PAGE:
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      05-24-2020, 03:51 PM   #2
rlmesq
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Drives: 2018 440i M Sport
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Before you decide, make sure it isn't considered a moving violation that will result in a point on your driving record and jack up your insurance rates. If it is, check if there's an option to keep it off your record by attending traffic school.

No contest (nolo contendere if you like Latin) results in the same conviction as a guilty plea, but it might not be admissible in a civil suit; for example, if failure to dim your lights caused an accident.

It appears to be a strict liability statute, which means you're guilty regardless of whether your high beams adversely affect other drivers.

Quote:
NH Rev Stat 265:114 (2015)Dimming Lights. The driver of any vehicle upon approaching, overtaking or while following within a distance of approximately 150 feet of another vehicle on a way during the period from 1/2 hour after sunset to 1/2 hour before sunrise shall dim his headlights.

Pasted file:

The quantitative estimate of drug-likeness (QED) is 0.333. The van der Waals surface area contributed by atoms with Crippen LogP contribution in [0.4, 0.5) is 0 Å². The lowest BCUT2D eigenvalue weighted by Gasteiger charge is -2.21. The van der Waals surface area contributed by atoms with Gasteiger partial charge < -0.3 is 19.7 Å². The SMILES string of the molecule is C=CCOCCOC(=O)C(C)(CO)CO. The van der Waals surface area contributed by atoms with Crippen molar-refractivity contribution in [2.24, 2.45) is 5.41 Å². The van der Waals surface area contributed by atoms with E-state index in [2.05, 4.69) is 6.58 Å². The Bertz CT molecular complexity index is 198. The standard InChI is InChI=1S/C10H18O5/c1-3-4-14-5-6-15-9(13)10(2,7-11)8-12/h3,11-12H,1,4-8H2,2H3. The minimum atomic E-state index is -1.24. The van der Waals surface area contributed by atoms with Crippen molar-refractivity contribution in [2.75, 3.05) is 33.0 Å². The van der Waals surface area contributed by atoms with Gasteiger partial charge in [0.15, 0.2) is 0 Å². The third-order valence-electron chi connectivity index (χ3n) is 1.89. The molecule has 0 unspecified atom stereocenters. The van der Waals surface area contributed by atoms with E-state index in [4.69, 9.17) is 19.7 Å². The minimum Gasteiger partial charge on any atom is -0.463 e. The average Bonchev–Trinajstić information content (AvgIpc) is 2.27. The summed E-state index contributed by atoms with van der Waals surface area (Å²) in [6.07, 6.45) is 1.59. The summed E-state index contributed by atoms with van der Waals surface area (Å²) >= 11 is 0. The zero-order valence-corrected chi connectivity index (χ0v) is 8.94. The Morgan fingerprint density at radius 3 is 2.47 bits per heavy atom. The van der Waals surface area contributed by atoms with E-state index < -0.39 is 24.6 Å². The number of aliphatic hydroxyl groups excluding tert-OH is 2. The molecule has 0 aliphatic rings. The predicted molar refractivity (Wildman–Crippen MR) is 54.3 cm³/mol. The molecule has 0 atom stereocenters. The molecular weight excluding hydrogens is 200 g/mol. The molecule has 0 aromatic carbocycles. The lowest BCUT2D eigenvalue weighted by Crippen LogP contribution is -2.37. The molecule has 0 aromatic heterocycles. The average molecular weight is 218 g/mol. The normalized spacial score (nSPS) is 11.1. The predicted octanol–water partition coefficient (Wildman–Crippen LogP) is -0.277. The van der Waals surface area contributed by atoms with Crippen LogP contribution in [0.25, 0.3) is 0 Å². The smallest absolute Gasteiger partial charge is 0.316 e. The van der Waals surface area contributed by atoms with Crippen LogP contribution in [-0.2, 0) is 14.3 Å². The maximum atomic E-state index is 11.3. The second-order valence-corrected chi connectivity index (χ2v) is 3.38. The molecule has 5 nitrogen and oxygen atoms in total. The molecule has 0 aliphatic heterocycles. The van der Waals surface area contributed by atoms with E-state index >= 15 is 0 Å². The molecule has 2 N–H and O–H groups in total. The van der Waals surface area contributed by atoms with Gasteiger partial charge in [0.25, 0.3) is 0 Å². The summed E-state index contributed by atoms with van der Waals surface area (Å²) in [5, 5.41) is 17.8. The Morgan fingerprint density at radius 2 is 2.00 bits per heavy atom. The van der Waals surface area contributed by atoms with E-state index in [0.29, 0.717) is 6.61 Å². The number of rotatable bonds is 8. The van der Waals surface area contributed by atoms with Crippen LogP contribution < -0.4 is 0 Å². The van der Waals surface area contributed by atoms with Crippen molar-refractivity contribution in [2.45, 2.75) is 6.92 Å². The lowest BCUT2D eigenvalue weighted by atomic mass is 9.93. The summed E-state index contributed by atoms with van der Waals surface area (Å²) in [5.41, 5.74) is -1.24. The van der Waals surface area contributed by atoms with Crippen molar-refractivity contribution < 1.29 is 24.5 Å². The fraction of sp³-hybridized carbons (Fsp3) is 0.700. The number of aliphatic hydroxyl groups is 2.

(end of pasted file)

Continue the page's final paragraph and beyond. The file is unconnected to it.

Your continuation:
California's high beam law is a little less specific.

Quote:
California Vehicle Code 22409(a) Whenever the driver of a vehicle approaches an oncoming vehicle within 500 feet, he shall use a distribution of light or composite beam so aimed that the glaring rays are not projected into the eyes of the oncoming driver.The lowermost distribution of light specified in this article shall be deemed to avoid glare at all times regardless of road contour.
I've only seen it used once in 20 years, where the cop used it as probable cause to stop my client for DUI (but people don't hire me to handle traffic tickets, either, because my fees would be many times the cost of the ticket).
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